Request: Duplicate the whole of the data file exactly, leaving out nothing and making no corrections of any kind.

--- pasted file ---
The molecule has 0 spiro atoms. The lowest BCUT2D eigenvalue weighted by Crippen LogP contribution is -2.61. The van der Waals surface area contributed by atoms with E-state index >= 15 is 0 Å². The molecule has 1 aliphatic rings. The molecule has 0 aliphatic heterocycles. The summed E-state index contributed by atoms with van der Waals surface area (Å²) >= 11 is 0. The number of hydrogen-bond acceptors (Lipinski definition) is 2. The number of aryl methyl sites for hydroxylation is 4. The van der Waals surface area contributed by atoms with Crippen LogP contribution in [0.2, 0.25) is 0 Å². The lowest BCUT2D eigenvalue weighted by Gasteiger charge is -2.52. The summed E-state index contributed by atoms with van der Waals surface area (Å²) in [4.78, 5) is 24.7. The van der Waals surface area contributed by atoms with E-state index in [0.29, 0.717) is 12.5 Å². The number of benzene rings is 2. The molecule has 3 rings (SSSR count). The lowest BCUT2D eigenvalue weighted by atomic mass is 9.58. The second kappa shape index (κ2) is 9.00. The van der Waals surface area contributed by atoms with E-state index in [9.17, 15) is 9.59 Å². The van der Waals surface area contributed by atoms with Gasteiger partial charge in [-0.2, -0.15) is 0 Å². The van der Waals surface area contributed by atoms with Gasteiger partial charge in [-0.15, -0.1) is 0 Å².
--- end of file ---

The molecule has 0 spiro atoms. The lowest BCUT2D eigenvalue weighted by Crippen LogP contribution is -2.61. The van der Waals surface area contributed by atoms with E-state index >= 15 is 0 Å². The molecule has 1 aliphatic rings. The molecule has 0 aliphatic heterocycles. The summed E-state index contributed by atoms with van der Waals surface area (Å²) >= 11 is 0. The number of hydrogen-bond acceptors (Lipinski definition) is 2. The number of aryl methyl sites for hydroxylation is 4. The van der Waals surface area contributed by atoms with Crippen LogP contribution in [0.2, 0.25) is 0 Å². The lowest BCUT2D eigenvalue weighted by Gasteiger charge is -2.52. The summed E-state index contributed by atoms with van der Waals surface area (Å²) in [4.78, 5) is 24.7. The van der Waals surface area contributed by atoms with E-state index in [0.29, 0.717) is 12.5 Å². The number of benzene rings is 2. The molecule has 3 rings (SSSR count). The lowest BCUT2D eigenvalue weighted by atomic mass is 9.58. The second kappa shape index (κ2) is 9.00. The van der Waals surface area contributed by atoms with E-state index in [9.17, 15) is 9.59 Å². The van der Waals surface area contributed by atoms with Gasteiger partial charge in [-0.2, -0.15) is 0 Å². The van der Waals surface area contributed by atoms with Gasteiger partial charge in [-0.15, -0.1) is 0 Å².